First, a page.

Now left in darkness, with nothing but a faint trail of smoke left behind to carry you along, the album opens up to challenge pragmatic thought. The sinister and menacing "Nosferatu Man" jumps between shifts in time signature, bursts of noise and tightly coiled angular guitar, and carelessly speeds up all throughout its run time. The result is jarring, yet beautifully stark in how self-destructive the song is; cutting away at momentarily traditional melodies and momentum with eviscerating guitars and fractured attempts at beauty. Listeners will continue to get lost in the album's bleakness during the minimalist "Don, Aman". It's a ghostly song, that disappears like a smoke ring becoming part of the hazy environment. Scant traces of odd beauty waft underneath your nose, but for the most part, "Don, Aman" is deconstructed as one can to assure melodic integrity is somewhat
intact. The only human touch on this album is invested in the hauntingly beautiful "Washer"; a slowly crawling and numbingly venomous ballad for mental hospitals and rainy days. The guitar work is absolutely stunning
on this eight minute epic, and stands as the finest exhibition of musicianship in Slint's brief catalog.
Possibly the only forgettable track, "For Dinner...", gently glides and whispers; seemingly as a denouement to the caustic "Washer". It's a brief gasp for air, until the listener is inclined to helplessly sink into the soul of the album, "Good Morning Captain". Described as Slint's "Stairway to Heaven" (in regards to its nature as a magnum opus, as opposed to suggesting bombast on Slint's part), "Good Morning Captain" is without a doubt, the album's most memorable moment. The mathy and exact drumming paired against the impeccably winding guitar and bass lines is nothing short of hypnotic
. Soft and loud dynamics are expertly organized throughout the song, without sounding like any "alternative rock" song. Where "alternative rock" simply transitions from monotone to slightly louder monotone, Slint make it a point to implement drastic dichotomy, as they make leaps from barely audible mutters to explosions of violence; all of which climaxes into the garroted catharsis of the song's last minute. "I miss you"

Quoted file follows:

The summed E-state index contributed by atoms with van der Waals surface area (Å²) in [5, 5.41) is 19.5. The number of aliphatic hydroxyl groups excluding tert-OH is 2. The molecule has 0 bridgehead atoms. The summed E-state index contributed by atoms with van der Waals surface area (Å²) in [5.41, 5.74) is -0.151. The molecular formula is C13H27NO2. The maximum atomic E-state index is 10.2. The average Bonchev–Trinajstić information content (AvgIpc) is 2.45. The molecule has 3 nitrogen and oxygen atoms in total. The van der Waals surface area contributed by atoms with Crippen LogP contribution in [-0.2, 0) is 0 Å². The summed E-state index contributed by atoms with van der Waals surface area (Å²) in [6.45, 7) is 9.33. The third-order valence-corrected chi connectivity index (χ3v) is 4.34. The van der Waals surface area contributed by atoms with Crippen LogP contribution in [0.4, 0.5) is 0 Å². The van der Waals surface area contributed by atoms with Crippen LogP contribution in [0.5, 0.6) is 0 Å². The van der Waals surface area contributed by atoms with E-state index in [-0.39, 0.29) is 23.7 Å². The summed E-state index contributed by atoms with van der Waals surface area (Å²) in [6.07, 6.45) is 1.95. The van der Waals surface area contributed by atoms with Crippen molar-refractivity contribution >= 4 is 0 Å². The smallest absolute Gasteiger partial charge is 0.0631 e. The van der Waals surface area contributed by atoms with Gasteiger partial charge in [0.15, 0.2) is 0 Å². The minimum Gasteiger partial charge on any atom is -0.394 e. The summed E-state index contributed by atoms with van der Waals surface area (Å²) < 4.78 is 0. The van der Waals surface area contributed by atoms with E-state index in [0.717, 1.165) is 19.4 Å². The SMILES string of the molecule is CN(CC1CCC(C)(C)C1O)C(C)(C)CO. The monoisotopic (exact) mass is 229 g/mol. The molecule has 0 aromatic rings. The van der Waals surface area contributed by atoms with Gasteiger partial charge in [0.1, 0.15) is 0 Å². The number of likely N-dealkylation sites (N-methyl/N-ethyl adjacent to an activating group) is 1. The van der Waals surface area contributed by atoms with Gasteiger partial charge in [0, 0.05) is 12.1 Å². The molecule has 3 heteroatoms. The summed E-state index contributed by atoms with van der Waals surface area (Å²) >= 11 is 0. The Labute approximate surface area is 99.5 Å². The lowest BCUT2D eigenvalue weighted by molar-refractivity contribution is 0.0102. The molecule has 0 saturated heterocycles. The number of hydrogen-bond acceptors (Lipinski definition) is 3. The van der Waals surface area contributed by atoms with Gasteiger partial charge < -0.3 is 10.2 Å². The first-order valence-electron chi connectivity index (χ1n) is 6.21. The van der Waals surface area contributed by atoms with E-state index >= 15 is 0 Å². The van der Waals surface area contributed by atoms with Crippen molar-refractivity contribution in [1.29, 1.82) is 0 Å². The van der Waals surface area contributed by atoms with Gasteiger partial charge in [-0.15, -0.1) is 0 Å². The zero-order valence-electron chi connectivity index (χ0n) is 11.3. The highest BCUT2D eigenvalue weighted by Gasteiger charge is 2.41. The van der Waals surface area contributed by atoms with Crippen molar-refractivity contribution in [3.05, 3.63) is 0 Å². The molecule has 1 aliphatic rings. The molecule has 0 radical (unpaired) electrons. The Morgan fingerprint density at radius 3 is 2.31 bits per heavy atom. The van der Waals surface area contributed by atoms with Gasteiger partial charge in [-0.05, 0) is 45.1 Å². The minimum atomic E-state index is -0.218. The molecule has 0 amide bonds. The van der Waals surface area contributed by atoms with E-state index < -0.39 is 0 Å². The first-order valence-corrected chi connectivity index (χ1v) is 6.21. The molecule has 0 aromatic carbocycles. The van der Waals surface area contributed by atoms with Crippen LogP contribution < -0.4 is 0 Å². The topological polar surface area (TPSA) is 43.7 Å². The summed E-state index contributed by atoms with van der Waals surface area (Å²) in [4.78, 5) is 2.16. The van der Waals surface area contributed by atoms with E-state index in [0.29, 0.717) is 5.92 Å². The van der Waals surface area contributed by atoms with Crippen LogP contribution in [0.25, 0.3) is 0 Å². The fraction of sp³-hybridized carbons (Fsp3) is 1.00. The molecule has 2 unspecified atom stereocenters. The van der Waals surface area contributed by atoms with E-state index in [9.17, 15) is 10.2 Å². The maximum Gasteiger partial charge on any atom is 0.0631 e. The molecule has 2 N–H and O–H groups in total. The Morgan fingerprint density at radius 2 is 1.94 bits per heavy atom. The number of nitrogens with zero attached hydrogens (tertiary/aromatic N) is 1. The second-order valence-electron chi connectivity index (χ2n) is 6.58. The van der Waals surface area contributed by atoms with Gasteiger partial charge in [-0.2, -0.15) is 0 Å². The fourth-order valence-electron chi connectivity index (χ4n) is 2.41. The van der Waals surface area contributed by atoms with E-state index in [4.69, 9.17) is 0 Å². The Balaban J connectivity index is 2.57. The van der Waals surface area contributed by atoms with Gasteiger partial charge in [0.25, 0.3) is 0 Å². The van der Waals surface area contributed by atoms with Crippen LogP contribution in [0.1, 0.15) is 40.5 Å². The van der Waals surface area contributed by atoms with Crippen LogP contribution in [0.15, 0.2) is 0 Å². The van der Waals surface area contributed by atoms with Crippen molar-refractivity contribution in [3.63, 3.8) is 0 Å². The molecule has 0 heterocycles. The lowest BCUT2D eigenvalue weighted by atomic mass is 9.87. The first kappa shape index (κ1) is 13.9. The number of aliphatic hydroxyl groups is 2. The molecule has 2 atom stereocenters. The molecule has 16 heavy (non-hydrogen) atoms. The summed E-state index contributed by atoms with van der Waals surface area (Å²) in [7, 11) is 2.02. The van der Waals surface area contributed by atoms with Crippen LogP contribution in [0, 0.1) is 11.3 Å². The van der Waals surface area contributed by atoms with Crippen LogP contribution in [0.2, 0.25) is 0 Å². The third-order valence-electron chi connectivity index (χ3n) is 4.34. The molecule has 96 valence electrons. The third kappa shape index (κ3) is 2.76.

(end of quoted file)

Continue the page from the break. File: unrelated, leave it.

bellows McMahan amongst a spewing torrent of guitars and drums, ending the album in the warm hum of feedback.
Slint are the masters of giving structure to formlessness (how a band plays music so wandering and yet tightly coiled to perfection is beyond me), and “Spiderland”
is an invigorating album for those who have lost faith in the staying power of rock music. Ethereal in its form, yet disgustingly human in its nature, these six songs are ingeniously introverted and truncated. The band’s confidence in these songs seemingly waver from one end of the spectrum to the other, sounding improvised until they make a poignant transition into something more emphatic. They fight a battle between intuitive contingency and orchestration with the weapons of feigned spontaneity and exact planning. I digress, least I give the impression that these four musicians are geniuses, because this is not the kind of music a genius could write. All of the melodies go against our own instincts on what sounds correct. Guitar riffs linger on for too long, the vocals are sung by a narcoleptic singer (making the lyrics almost pointless), and the drums, while precise, stumble about trying to exclamate and reserve itself all at once. The fact remains that this album’s influence is not in the music, but in its ethics. This is the antithesis to rock music; cold and calculated and bleached of all pretension, bombast, and traditions. It’s math rock in the sense that the structure for rock music has been reduced to geometric sequences, both intricate and confusing. It’s an album that doesn’t try to cover anything up. Everything is so unembellished as Slint weaves magic with no studio trickery. It’s the result of impractical music practiced by artists who have had all life drained from their body by catheter.
I could attempt to draw comparisons; King Crimson gone emo, Crazy Horse played by psychotics, Captain Beefheart organized into something that attempts
to sound conventional, yet none of these comparisons accurately portray the sound of this album. If anything, it's the result of fickle deconstructionists, whom after destroying conventions try to piece it back together with Scotch tape and Elmer glue. It's the bastard love child of Dionysus and Apollo; a cold contradiction in and of itself. If you grow weary of such feeble attempts to describe this record, allow me to summarize; there is no album in the world quite